Recently there have been some changes to the regulations governing the use of RPAS (Remotely Piloted Aeronautical Systems) in New Zealand. This is a response to the rapid rise of ownership and use of model aircraft of one sort or another, and the irresponsible use of them by certain elements. I have set myself the challenge of teaching myself GIS software and as a good useful project set myself the task of making airspace maps of the region that interpret the CAA (Civil Air Authority) rules and how they apply to RPAS pilots and the geography. Hopefully I will be able to produce a printable series of maps that people can refer to to see what, if any, permissions they need to fly there, and how high they can fly.
The software I am using is the open source QGIS 2.2 package (formerly know known as QuantumGIS). You can find it here; http://qgis.org.
What I envisage is a series of coloured shapes that represent the different level of permission an RPAS owner will need to obtain, how high they can fly, and whether they need to advise the local control tower. The image above is a draft of the type of map I am trying to achieve. To get the various zones I need to break up the New Zealand airspace maps in a way that are meaningful for the RPAS pilot.
Part of the regulations governing where an RPAS pilot can fly is whether they have permission of fly over an area. The local and regional councils of New Zealand have been working hard to develop policies that provide guidance on where RPAS can be used over the public land they are responsible for. For the most part they have been very wise and pragmatic in their approaches and I am pleased to see some good policies have come out. Most of the Councils have GIS layers available for their parks and reserves, and with their policies on RPAS in hand I can see where a particular council has granted permission to fly RPAS and where they are not allowed.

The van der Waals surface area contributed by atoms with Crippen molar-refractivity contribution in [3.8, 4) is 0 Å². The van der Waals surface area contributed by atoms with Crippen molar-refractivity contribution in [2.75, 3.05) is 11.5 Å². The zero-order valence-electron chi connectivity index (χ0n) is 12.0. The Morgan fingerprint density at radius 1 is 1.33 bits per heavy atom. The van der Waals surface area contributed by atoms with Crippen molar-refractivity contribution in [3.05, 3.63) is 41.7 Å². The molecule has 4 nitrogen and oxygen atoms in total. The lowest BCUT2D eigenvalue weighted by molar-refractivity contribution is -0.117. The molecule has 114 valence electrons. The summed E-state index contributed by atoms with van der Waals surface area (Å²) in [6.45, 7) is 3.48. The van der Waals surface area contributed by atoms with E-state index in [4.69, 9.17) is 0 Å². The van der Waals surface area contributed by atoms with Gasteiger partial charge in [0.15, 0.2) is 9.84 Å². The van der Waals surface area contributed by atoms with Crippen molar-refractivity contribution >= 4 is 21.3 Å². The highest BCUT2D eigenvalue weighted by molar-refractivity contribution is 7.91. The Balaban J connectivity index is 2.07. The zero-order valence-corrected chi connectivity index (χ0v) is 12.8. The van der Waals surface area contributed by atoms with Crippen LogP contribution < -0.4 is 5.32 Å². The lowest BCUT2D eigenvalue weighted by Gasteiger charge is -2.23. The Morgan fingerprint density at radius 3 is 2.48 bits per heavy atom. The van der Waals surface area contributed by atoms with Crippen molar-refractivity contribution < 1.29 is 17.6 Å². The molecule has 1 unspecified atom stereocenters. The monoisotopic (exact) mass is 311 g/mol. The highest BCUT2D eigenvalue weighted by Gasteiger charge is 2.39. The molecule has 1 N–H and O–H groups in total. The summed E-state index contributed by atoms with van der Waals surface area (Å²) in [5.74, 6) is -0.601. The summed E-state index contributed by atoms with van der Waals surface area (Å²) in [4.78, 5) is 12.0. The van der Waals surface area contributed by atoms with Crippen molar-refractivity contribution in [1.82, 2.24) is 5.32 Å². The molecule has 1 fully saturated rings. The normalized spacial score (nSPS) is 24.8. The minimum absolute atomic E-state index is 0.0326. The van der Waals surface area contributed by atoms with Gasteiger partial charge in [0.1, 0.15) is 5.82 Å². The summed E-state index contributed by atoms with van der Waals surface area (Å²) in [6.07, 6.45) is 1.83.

With the GIS layers of the different Airspaces, and the Council parks I can create some new layers that capture the airspace information and whether permission has been granted to fly over it. So I will be using one layer to chop up another layer using the good old boolean operations like Union, Intersection, and Difference.
The First Thing
The layers must be using the same Coordinate Reference System (CRS). If they’re not you will need to do a SaveAs on the layers to create a new copy of the layer with a new CRS which you can select at the time you do the SaveAs.
To illustrate this, I am going to use two vector layers.
The airspace layer that has been calculated using a 4km buffer operation around the Wellington airport property boundary, and around each of the listed Helipads (one on the Hospital and the other on Queen’s Wharf near the CBD). Yep, it covers most of Wellington.
Council Parks and Reserves
This is the local council’s parks and reserves. I have not removed those where RPAS have been specifically banned because this is just an illustration…right?
For this exercise I want to only capture the parks and reserves that fall within the 4km zone, and capture the 4km zone where it does not cover a park or reserve where permission has been granted to fly an RPAS.
Trimming the 4km Airspace Zone
I want to create a shape that shows those areas within the 4km Airspace zone but the RPAS pilot would need to gain permission of the properties over which they intend to fly. Because the public parks have been designated as being OK to fly in, I need to cut those areas out of the 4km Airspace zone shape. This is just a boolean difference operation.